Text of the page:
A major university asked me to submit a proposal. The school is interested in hiring “a career placement professional” to “bring jobs to the table” for its newly-minted Executive MBAs (EMBAs). The school “has career placement but it does not meet the needs of the EMBA program.” The school also has “career coaches,” but it wants “to do something apart from the ordinary.” It wants to “raise the bar.”
In summary, the school graduates EMBAs. It has career coaches for them, but the coaching isn’t yielding jobs. And it has a career placement service that doesn’t yield jobs, either.
This school wants to know if I’m interested in being “embedded” in its EMBA program. The “career placement professional” it brings on “must bring jobs to the table.”
Here’s the response I sent:
It sounds to me like [your school] is looking for something quite ordinary – a “career placement professional.” Today’s economy is awash with them.
Here’s the problem: You hire a placement professional to put your EMBAs into jobs. What is [your school] going to pay this individual? $50k? $100k? $150k? With a bonus every time he or she places someone?
Here’s the competition: Every company that’s trying to fill top executive slots is working with contingency headhunters who are paid 25% or more of the exec’s new salary upon placement. The headhunter that places 4 or 5 execs will earn around $200,000. Inside a year, the headhunter will earn fees in excess of $1 million.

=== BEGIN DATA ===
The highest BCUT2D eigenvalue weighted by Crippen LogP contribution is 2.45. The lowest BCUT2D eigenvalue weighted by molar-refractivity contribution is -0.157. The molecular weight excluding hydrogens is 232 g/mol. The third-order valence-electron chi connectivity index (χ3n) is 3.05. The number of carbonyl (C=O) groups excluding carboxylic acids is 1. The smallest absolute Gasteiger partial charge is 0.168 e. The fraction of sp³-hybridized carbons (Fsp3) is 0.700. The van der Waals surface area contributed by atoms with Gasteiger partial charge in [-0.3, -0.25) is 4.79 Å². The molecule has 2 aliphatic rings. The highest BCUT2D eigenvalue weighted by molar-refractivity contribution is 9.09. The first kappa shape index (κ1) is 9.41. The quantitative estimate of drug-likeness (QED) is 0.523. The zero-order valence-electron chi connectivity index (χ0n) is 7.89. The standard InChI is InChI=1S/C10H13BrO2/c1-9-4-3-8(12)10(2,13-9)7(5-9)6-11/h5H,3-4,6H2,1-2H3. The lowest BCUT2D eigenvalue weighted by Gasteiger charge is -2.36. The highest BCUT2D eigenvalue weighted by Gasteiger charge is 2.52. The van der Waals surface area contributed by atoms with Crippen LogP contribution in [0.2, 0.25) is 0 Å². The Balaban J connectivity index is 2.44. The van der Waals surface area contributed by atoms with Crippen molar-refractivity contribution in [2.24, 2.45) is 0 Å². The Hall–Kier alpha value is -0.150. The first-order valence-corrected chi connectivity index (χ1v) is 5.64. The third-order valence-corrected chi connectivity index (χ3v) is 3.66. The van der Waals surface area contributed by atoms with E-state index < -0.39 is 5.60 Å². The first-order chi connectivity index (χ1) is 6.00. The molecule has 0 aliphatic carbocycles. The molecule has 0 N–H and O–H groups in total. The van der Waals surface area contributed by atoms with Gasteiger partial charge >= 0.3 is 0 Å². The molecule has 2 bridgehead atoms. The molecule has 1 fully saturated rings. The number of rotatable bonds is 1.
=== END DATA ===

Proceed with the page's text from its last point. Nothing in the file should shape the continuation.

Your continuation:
Your “placement professional” will be competing with headhunters who have far more at stake than a salary or even a bonus. The headhunters will leave your “career placement professional” in the dust. How is that doing something apart from the ordinary?
(You could try to get a headhunter to come place your EMBAs, but a good headhunter will not limit himself to just your pool of EMBAs. The best headhunters don’t find jobs for people. They fill positions for their clients, and a headhunter would soon put your EMBAs into competition with other candidates, because that’s what the headhunter does. That’s what he’s paid to do.)
I’m concerned about the statement, “This organization must bring jobs to the table.” [Your school] is graduating EMBAs who are ready and able to run corporations. And someone has to bring jobs to them?
A mother lion brings meat to her young cubs, but to perpare them to survive she shows them how to go out and hunt on their own. Your school must teach its EMBAs how to hunt.
How is an EMBA who can’t find himself a job going to survive, and recruit and hire people for his own company?